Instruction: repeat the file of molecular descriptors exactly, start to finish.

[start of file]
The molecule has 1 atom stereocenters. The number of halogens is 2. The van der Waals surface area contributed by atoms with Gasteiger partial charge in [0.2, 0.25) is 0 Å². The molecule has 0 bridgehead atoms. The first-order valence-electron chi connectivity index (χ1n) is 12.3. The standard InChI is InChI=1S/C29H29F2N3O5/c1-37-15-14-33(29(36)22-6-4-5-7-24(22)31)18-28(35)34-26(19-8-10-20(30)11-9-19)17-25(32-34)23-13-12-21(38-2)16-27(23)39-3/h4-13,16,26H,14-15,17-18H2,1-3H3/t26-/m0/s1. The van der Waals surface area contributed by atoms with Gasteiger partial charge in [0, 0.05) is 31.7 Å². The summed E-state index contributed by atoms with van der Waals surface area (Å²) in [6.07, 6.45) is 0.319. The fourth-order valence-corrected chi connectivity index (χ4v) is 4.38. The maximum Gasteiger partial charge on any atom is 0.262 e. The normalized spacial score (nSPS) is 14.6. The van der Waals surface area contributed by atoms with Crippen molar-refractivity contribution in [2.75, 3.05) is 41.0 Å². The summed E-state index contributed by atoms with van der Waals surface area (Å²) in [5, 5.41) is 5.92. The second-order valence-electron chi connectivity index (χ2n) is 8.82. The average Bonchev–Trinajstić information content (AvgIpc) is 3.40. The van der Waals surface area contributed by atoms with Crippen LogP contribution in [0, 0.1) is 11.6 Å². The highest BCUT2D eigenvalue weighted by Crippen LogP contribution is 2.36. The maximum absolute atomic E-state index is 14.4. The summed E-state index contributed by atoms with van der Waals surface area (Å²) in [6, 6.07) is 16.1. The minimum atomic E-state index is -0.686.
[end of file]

The molecule has 1 atom stereocenters. The number of halogens is 2. The van der Waals surface area contributed by atoms with Gasteiger partial charge in [0.2, 0.25) is 0 Å². The molecule has 0 bridgehead atoms. The first-order valence-electron chi connectivity index (χ1n) is 12.3. The standard InChI is InChI=1S/C29H29F2N3O5/c1-37-15-14-33(29(36)22-6-4-5-7-24(22)31)18-28(35)34-26(19-8-10-20(30)11-9-19)17-25(32-34)23-13-12-21(38-2)16-27(23)39-3/h4-13,16,26H,14-15,17-18H2,1-3H3/t26-/m0/s1. The van der Waals surface area contributed by atoms with Gasteiger partial charge in [0, 0.05) is 31.7 Å². The summed E-state index contributed by atoms with van der Waals surface area (Å²) in [6.07, 6.45) is 0.319. The fourth-order valence-corrected chi connectivity index (χ4v) is 4.38. The maximum Gasteiger partial charge on any atom is 0.262 e. The normalized spacial score (nSPS) is 14.6. The van der Waals surface area contributed by atoms with Crippen molar-refractivity contribution in [2.75, 3.05) is 41.0 Å². The summed E-state index contributed by atoms with van der Waals surface area (Å²) in [5, 5.41) is 5.92. The second-order valence-electron chi connectivity index (χ2n) is 8.82. The average Bonchev–Trinajstić information content (AvgIpc) is 3.40. The van der Waals surface area contributed by atoms with Crippen LogP contribution in [0, 0.1) is 11.6 Å². The highest BCUT2D eigenvalue weighted by Crippen LogP contribution is 2.36. The maximum absolute atomic E-state index is 14.4. The summed E-state index contributed by atoms with van der Waals surface area (Å²) in [6, 6.07) is 16.1. The minimum atomic E-state index is -0.686.